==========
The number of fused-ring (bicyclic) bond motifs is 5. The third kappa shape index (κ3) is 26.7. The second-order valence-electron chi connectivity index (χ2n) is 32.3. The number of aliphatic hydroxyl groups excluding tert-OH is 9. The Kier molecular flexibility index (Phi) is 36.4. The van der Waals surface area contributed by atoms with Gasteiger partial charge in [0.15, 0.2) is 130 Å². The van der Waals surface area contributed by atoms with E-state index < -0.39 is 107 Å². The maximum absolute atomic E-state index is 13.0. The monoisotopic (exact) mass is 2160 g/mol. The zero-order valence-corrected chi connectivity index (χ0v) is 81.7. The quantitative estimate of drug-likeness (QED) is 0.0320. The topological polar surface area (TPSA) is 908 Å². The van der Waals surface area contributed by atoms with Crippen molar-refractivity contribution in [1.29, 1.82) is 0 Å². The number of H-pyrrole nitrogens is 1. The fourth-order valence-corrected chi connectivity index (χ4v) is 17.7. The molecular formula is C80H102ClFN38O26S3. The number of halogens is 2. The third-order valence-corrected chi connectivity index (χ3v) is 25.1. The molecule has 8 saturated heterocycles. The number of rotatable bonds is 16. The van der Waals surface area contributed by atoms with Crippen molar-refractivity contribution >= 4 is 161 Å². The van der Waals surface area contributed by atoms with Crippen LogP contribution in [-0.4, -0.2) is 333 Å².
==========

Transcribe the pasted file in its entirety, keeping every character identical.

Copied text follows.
The number of fused-ring (bicyclic) bond motifs is 5. The third kappa shape index (κ3) is 26.7. The second-order valence-electron chi connectivity index (χ2n) is 32.3. The number of aliphatic hydroxyl groups excluding tert-OH is 9. The Kier molecular flexibility index (Phi) is 36.4. The van der Waals surface area contributed by atoms with Gasteiger partial charge in [0.15, 0.2) is 130 Å². The van der Waals surface area contributed by atoms with E-state index < -0.39 is 107 Å². The maximum absolute atomic E-state index is 13.0. The monoisotopic (exact) mass is 2160 g/mol. The zero-order valence-corrected chi connectivity index (χ0v) is 81.7. The quantitative estimate of drug-likeness (QED) is 0.0320. The topological polar surface area (TPSA) is 908 Å². The van der Waals surface area contributed by atoms with Crippen molar-refractivity contribution in [1.29, 1.82) is 0 Å². The number of H-pyrrole nitrogens is 1. The fourth-order valence-corrected chi connectivity index (χ4v) is 17.7. The molecular formula is C80H102ClFN38O26S3. The number of halogens is 2. The third-order valence-corrected chi connectivity index (χ3v) is 25.1. The molecule has 8 saturated heterocycles. The number of rotatable bonds is 16. The van der Waals surface area contributed by atoms with Crippen molar-refractivity contribution >= 4 is 161 Å². The van der Waals surface area contributed by atoms with Crippen LogP contribution in [-0.4, -0.2) is 333 Å².